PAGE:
The home of everything related to Twin Navion and Camair aircraft
The post-war period of the 1940s was a booming time for general aviation. Although sales would prove to be substantially lower than
the aircraft manufacturers had expected, the light plane market was still populated with new designs. Some of the first to reappear
after the war were variations on pre-war designs; the Aeronca Chief and Piper Cub being the most famous. Others, like the Aeronca
Champ and Stinson 108, used the tried and true construction method of a welded steel-tube fuselage, wooden wings and fabric
With the war came a universal acceptance of semi-monocoque aluminum airplanes, a durable construction method honed to perfection
through years of wartime production. Several of the larger American manufacturers chose to continue with this construction method as
they introduced light planes. Globe offered the Swift, Republic sold the amphibious RC-3 SeaBee, Cessna the 190/195, Beech the Model
35 Bonanza and North American Aviation their NAvion.
Towards the end of the war most aircraft manufacturers began reducing their employee base, a move adopted by North American
Aviation. But executives at North American knew that the jet engine has rendered propeller driven warplanes obsolete, and expected
the American military to announce contracts for new jet-powered fighters and bombers. Lee Atwood (President of NAA) and others
proposed keeping a core group of skilled employees together. In the meantime, they could work on developing a four-seat business
plane. Between the last P-51 Mustang and the first of the F-86 Sabre, the NAvion would help keep North American's Los Angeles,
California factory operating.
As one would expect (since North American had no general aviation experience) the design team drew heavily from their military
background. Heavy skins covered a sturdy airframe, supported by tall and robust landing gear legs. The wing utilized a technique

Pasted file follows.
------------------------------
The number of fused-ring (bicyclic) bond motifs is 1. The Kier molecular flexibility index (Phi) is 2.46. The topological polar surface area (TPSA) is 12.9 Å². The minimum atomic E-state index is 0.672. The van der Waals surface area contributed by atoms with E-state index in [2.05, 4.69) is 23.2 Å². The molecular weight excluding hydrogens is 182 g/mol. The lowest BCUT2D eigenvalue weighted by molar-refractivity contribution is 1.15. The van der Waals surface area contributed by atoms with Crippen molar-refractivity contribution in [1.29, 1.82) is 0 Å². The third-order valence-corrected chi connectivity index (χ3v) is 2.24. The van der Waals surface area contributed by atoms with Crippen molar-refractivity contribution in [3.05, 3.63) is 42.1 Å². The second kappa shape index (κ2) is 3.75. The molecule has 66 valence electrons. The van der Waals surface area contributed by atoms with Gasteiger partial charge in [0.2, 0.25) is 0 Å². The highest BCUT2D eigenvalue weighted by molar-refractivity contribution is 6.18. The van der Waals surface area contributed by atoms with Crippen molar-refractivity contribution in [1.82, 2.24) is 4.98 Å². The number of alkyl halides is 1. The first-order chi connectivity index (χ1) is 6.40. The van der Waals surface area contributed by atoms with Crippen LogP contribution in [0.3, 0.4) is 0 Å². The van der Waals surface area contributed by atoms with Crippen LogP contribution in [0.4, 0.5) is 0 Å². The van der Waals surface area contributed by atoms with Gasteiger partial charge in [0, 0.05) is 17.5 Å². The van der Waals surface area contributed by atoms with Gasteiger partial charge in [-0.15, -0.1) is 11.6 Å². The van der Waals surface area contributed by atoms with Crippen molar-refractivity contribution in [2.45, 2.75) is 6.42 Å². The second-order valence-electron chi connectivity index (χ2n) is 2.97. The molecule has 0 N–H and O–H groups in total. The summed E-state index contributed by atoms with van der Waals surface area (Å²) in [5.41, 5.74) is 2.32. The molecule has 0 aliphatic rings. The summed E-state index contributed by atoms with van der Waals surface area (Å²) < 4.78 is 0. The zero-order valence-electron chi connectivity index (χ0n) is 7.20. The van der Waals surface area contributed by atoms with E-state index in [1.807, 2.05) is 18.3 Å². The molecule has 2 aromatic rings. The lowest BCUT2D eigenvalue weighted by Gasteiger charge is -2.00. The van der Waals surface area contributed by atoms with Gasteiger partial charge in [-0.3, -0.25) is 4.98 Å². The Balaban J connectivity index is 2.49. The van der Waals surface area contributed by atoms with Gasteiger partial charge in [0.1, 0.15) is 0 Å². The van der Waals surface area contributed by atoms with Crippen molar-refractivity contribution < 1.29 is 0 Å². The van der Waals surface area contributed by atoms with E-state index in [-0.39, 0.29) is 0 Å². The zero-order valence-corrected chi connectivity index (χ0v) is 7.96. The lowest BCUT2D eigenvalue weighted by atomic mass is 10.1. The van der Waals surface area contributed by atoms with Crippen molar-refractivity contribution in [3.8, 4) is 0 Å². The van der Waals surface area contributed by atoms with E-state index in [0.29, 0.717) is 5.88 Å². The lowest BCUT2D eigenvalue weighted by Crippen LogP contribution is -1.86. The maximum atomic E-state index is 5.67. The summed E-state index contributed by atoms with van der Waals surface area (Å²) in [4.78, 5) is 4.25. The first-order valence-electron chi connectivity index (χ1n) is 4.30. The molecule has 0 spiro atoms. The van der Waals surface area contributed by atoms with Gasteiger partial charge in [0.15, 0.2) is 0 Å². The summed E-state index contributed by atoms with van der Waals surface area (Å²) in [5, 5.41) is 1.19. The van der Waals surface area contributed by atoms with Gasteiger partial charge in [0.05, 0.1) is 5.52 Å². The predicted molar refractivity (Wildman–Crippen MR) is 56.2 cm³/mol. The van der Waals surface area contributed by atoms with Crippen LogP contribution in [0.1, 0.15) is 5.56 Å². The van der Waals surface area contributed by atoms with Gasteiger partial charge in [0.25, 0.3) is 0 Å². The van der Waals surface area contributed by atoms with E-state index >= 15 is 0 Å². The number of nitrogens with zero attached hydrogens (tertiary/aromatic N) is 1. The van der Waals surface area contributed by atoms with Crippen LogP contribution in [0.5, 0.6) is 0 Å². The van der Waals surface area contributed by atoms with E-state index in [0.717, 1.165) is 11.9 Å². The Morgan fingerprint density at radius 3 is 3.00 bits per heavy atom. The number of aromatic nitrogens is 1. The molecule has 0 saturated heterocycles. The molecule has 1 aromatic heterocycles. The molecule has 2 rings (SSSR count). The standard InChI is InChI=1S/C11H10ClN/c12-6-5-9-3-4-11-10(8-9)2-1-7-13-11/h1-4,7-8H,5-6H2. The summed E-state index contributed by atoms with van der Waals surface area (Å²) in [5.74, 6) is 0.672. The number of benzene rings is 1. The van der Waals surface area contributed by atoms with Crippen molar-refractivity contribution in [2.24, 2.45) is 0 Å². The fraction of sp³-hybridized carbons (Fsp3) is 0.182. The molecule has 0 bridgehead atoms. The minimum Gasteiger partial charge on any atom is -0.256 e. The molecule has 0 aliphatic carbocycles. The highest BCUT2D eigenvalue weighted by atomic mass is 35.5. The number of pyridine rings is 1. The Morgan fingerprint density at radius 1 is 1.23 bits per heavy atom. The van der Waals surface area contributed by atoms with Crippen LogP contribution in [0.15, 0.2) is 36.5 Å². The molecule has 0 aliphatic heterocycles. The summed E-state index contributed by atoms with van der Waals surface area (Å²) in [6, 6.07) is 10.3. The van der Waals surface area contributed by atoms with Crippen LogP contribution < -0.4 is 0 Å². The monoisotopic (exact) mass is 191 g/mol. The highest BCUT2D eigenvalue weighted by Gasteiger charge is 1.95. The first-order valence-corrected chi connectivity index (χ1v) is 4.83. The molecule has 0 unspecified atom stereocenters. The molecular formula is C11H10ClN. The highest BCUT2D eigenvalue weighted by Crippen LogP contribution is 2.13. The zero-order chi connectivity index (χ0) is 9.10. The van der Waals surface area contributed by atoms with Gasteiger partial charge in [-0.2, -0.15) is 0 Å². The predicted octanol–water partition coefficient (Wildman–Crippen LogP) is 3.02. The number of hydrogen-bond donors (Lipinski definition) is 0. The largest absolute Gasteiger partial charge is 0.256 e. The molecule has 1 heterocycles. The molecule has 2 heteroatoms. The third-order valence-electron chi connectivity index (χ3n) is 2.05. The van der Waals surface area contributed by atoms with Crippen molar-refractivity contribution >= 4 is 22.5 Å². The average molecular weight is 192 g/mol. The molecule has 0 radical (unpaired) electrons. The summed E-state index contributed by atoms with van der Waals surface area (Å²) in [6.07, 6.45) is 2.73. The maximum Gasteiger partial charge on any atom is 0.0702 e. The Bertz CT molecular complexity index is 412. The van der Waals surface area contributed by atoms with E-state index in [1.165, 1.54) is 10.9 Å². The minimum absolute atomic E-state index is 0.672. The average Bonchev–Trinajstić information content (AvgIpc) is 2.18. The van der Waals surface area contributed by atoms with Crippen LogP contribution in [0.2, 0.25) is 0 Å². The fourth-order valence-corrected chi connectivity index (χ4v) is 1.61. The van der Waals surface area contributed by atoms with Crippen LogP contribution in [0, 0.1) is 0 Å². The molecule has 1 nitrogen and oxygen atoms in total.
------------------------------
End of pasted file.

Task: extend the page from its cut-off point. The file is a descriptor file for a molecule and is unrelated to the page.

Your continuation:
known as a 'bullet proof structure' in which there is no full-span wing spar. Instead a stub-spar carried the loads from the main
landing gear inwards, while numerous stringers carried the loads from the outer wings. Like the famous P-51D fighter, the NAvion
incorporated a sliding canopy. Not surprisingly many people began calling the NAvion the every man's Mustang, and this would have
been even more pronounced had the original concept of a tail dragger come to pass.
A prototype was built and quickly drew attention from across North America. One customer, who bought his Navion sight-unseen,
quipped, "If North American built it - I'll buy it." Businessmen, movie stars and farmers all lined up to buy Navions of their own.
Not surprisingly the US military also showed an interest. Both the Air Force and Army were in need of smaller general transport
types, and the NAvion, with its passenger comforts, rugged construction and North American heritage impressed the generals. In 1947
the USAF placed an order for 83 NAvions under the designation of L-17A.
In late 1948 North American began receiving contracts for its jet aircraft; the F-86 Sabre and B-45 Tornado. Needing to reopen
military production lines and facing marginal profits, North American sold the Navion rights to the Ryan Aeronautical Company for
$8-million. Production moved to San Diego, California and restarted.
By 1949 Ryan began introducing changes to improve the Navion (the capitalization of the 'A' was dropped as it was an abbreviation of
North American). Auxiliary fuel tanks, improved instrumentation were popular options, as were the colorful paint schemes.
A view of the Navion's production line in the Ryan factory.
Photo courtesy of Ryan Aeronautical Co.
For years the biggest challenge facing Ryan was the lack of performance caused by its meager 205hp engine. In 1951 Ryan introduced
the Super 260, the ultimate Navion, with a 260hp geared Lycoming engine, deluxe interior and fancy paint. Suddenly there was a need
to redesignate the Navion; 205hp models from NAA and Ryan suddenly became Navion As, while the Super 260 became the Navion B. An
experimental version, called the Model 72, was built to compete in the USAF's primary trainer competition, which it lost to the Beech